Cleantech firm to raise $250M

Venture firm Technology Partners will begin raising a $250 million eighth fund this summer for cleantech and other investments, General Partner Ira Ehrenpreis told PE Week. The firm, which has made a name for itself as a first-mover in cleantech deals, cut back its information technology practice after the boom of the late 1990s. The Palo Alto, Calif.-based firm now puts half of its seventh fund to work in early stage cleantech startups.

The firm shouldn’t have any trouble raising a new fund. In the venture community, firms with a cleantech angle are as popular as “American Idol.” And many cleantech venture investors have expanded to accommodate a growing interest from limited partners.

For example, DFJ Element nearly doubled its fund size to $275 million based on investor interest, as PE Week reported last week. And Expansion Capital Partners, a cleantech focused fund, has extended its fund-raising window to take advantage of investor interest in its second fund. Expansion Capital will likely raise more than its targeted $50 million, which it expects to close this summer.

“There’s certainly a lot of LPs interested in this space,” says Robert Day, a principal with Expansion Capital, who maintains a cleantech blog at

Cleantech deals are certainly hard to ignore, especially after Kleiner Perkins Caufield & Byers raised a $100 million targeted fund earlier this year to go after what it terms “greentech” deals. In May, the firm also announced it would set aside a $100,000 annual prize for the best technology or policy innovation in greentech, and KP’s John Doerr continues to stump for the sector during public addresses.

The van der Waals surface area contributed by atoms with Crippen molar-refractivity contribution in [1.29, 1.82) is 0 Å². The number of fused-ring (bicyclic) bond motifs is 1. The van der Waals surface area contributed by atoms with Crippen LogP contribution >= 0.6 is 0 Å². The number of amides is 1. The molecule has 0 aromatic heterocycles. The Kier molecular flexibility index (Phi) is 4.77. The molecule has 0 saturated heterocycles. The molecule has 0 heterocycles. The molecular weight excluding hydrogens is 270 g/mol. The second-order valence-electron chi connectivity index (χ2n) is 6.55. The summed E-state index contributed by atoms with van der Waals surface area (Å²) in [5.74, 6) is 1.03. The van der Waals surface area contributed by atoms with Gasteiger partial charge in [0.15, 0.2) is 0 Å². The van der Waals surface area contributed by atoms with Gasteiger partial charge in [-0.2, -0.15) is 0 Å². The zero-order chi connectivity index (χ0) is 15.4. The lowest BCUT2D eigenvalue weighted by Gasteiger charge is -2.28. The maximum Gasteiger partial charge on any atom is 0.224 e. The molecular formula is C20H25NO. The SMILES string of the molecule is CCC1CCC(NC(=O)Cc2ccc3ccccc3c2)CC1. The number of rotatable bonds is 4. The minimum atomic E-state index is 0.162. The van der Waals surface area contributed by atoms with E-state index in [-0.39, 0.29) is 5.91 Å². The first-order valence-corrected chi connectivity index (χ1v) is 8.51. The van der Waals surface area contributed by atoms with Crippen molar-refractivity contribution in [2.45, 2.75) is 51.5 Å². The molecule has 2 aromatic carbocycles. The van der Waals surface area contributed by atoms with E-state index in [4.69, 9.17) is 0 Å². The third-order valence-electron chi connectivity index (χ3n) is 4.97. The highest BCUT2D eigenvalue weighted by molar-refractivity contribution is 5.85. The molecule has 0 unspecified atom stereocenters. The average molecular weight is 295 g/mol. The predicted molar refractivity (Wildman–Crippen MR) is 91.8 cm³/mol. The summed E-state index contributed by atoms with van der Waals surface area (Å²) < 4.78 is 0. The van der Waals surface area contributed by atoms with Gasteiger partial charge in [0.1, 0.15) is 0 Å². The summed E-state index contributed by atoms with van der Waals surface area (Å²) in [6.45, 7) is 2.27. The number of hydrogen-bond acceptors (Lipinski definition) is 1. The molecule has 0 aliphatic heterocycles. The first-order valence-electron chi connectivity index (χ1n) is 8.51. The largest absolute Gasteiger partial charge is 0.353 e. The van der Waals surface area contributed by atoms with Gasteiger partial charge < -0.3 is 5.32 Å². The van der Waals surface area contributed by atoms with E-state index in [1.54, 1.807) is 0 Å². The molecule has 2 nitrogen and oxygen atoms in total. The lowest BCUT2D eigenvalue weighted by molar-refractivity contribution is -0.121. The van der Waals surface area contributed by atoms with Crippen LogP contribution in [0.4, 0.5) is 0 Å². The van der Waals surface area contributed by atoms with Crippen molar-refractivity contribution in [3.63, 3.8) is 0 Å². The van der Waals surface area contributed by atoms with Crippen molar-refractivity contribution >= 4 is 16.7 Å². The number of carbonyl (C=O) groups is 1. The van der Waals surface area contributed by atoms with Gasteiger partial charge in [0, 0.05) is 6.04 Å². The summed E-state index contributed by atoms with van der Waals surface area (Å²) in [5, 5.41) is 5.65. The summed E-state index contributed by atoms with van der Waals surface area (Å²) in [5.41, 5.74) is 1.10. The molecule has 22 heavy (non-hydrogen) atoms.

The sector is also attracting venture heavyweights, such as Vinod Khosla, who has committed several million dollars into funding cleantech startups through his newly formed Khosla Ventures.

But cleantech is far from developing an investment bubble, says Ehrenpreis. “There’s clearly been an awakening by the venture community,” he says, “But there’s still more opportunity available than capital.”

Indeed, the money that funds are raising for cleantech is being put to work faster than ever before. Venture firms invested $513 million in 67 deals in North America during the first quarter, compared to the more than $300 million invested in 49 deals during the same period in 2005, according to a study released last week by the Cleantech Venture Network. And the firms that are investing in cleantech increasingly need more money to get into each deal. The average deal size increased nearly 17% from $7 million in the first quarter if 2005 to $8.3 million during the same period in 2006.

Technology Partners has announced two cleantech deals during the first quarter and has invested $10 million in the two deals combined, Ehrenpreis says. He focuses on cleantech along with General Partner Ted Ardell. Jim Glasheen and Roger Quy oversee the firm’s life sciences investments.

The firm is still working through its seventh fund, also a $250 million vehicle, which was raised in 2000. LPs from fund VII include the California Public Employees’ Retirement System, The Crossroads Group, Fairview Capital Partners, Lifespan Corp. Endowment, Montana Board of Investments, New Mexico State Investment Council, Endowment, Pfizer Inc. and the San Francisco Employees Retirement System.